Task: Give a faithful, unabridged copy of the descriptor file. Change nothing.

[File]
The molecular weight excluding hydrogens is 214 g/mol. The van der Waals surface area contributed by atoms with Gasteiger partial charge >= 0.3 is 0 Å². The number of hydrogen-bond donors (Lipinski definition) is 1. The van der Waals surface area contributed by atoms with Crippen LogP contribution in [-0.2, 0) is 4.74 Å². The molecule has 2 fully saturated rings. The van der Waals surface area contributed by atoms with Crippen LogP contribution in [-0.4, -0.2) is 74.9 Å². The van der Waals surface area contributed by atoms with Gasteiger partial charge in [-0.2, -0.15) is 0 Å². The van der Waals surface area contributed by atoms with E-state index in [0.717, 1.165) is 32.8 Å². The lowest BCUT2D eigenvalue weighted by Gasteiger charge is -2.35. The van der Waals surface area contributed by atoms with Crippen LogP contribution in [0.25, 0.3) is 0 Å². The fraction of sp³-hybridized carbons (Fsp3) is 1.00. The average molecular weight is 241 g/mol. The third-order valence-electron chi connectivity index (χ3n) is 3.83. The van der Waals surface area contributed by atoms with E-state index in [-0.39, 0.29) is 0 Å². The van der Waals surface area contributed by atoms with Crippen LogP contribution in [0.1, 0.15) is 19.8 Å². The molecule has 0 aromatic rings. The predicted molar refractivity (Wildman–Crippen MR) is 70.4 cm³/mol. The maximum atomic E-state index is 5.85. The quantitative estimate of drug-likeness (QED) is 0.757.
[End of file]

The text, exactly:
The molecular weight excluding hydrogens is 214 g/mol. The van der Waals surface area contributed by atoms with Gasteiger partial charge >= 0.3 is 0 Å². The number of hydrogen-bond donors (Lipinski definition) is 1. The van der Waals surface area contributed by atoms with Crippen LogP contribution in [-0.2, 0) is 4.74 Å². The molecule has 2 fully saturated rings. The van der Waals surface area contributed by atoms with Crippen LogP contribution in [-0.4, -0.2) is 74.9 Å². The van der Waals surface area contributed by atoms with Gasteiger partial charge in [-0.2, -0.15) is 0 Å². The van der Waals surface area contributed by atoms with E-state index in [0.717, 1.165) is 32.8 Å². The lowest BCUT2D eigenvalue weighted by Gasteiger charge is -2.35. The van der Waals surface area contributed by atoms with Crippen LogP contribution in [0.25, 0.3) is 0 Å². The fraction of sp³-hybridized carbons (Fsp3) is 1.00. The average molecular weight is 241 g/mol. The third-order valence-electron chi connectivity index (χ3n) is 3.83. The van der Waals surface area contributed by atoms with E-state index in [-0.39, 0.29) is 0 Å². The van der Waals surface area contributed by atoms with Crippen LogP contribution in [0.1, 0.15) is 19.8 Å². The molecule has 0 aromatic rings. The predicted molar refractivity (Wildman–Crippen MR) is 70.4 cm³/mol. The maximum atomic E-state index is 5.85. The quantitative estimate of drug-likeness (QED) is 0.757.